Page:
The U.S. Supreme Court has ruled that the city of New Haven, Conn., violated the rights of white and Hispanic firefighters who took promotion exams when it refused to use the test results to promote the highest scorers.
The court ruled that the city could not use “[f]ear of litigation alone” to justify rejecting the results simply because the test appeared to have a disparate impact on another minority—namely the black firefighters who took the test.
The case was Ricci v. DeStefano, No. 07–1428, U.S. Supreme Court, 2009.
The infamous exams
In 2003, the city of New Haven administered exams, designed by a third-party contractor, to firefighters seeking promotion to lieutenant and captain.
After the tests, the New Haven Civil Service Board (CSB) certified a ranked list of applicants who passed. The city charter required the “rule of three,” which meant that anyone selected for promotion had to be among the three candidates with the highest scores.
For the lieutenant exam, candidates included 43 whites, 19 blacks and 15 Hispanics. Twenty-five whites, six blacks and three Hispanics passed the exam. All of the top 10 scorers were white; there were only eight lieutenant vacancies.
For the captain exam, 25 whites, eight blacks and eight Hispanics were tested. Sixteen whites, three blacks and three Hispanics passed. There were only seven captain vacancies. The top nine scorers on the captain exam included seven whites and two Hispanics.
Based on concerns over a possible disparate impact on racial minorities, the CSB declined to certify the lists, and no one was promoted. The white and Hispanic firefighters sued the city for race discrimination.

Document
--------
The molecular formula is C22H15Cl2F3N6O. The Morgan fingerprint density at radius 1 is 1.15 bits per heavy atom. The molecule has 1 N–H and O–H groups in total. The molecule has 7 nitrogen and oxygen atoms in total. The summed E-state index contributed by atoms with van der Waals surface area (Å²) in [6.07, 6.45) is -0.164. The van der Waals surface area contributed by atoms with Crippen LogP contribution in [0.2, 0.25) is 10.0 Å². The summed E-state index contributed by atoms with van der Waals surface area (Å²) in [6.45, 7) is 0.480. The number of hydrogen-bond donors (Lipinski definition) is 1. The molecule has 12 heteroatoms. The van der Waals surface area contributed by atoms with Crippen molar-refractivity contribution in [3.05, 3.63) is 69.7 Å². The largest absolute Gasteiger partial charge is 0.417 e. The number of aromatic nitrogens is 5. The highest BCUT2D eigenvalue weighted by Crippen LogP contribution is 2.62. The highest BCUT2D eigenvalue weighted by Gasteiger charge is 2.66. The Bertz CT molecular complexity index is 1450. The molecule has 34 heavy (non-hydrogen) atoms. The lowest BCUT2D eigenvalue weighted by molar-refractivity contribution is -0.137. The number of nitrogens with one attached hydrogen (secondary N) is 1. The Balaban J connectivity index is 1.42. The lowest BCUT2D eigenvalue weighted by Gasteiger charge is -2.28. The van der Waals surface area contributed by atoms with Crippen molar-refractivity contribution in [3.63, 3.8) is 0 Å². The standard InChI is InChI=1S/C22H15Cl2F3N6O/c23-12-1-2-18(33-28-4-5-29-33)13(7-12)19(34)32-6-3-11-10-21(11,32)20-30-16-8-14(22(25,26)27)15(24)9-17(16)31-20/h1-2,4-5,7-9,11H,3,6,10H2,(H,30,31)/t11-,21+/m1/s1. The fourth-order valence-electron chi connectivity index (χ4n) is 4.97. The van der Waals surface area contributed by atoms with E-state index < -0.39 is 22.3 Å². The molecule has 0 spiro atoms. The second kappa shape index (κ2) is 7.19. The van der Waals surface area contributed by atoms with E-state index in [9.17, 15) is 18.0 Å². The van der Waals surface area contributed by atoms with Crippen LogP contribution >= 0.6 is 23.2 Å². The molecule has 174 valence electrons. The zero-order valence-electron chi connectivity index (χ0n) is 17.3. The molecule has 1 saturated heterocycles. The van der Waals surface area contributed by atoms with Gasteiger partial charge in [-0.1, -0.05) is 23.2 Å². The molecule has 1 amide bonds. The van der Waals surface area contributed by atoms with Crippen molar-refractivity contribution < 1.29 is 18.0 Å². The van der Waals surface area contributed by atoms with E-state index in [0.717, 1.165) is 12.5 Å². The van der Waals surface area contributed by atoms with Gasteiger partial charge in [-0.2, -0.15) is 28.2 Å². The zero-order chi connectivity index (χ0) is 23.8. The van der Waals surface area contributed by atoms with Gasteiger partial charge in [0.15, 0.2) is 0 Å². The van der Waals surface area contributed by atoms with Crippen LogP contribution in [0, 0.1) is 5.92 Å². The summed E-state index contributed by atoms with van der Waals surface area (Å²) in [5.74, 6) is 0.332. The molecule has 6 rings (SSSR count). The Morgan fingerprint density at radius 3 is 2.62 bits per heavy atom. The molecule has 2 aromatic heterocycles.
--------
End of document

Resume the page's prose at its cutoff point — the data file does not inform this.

A federal district court rejected the discrimination claims. A three-judge panel of the 2nd Circuit Court of Appeals (which included Supreme Court Justice nominee Judge Sonia Sotomayor) ruled in favor of New Haven because it was “simply trying to fulfill its obligations under Title VII when confronted with test results that had a disproportionate racial impact.” The firefighters appealed to the U.S. Supreme Court.
Disparate treatment vs. impact
Title VII prohibits both intentional discrimination (disparate treatment), as well as unintentional discrimination resulting from practices that, while not intended to discriminate, have a disproportionately adverse effect on members of a particular classification (disparate impact).
The firefighters argued that New Haven discriminated against them in violation of Title VII’s disparate treatment provision. The city countered that it had a good-faith belief that, had it certified the test results, it would have violated the disparate impact provision.
The Supreme Court found that the city’s rejection of the test results was “express, race-based decision-making” that violated the disparate treatment prohibition of Title VII absent some valid defense. The court next considered whether the city’s effort to avoid disparate impact liability justified disparate treatment against the firefighters.
The court said actions based on race are impermissible under Title VII unless the employer can demonstrate a strong basis in evidence that, had it not taken the action, it would have been liable under the disparate impact statute.
The court said there was no such evidence in the Ricci case.
New Haven would have been liable under the disparate impact theory only if it was unable to show that the examinations were job-related and consistent with business necessity, and if the city refused to adopt an available alternative practice that had less disparate impact but still served the city’s needs.
The court reasoned that the examinations were clearly job-related and consistent with business necessity.
Because there was no genuine dispute that the city lacked a strong basis in evidence to believe it would face disparate impact liability if it certified the test results, the court held that Title VII did not permit it to disregard the test results.
Author: Joshua M. Davis is the managing shareholder of the Boston office of Ogletree, Deakins, Nash, Smoak & Stewart, P.C.
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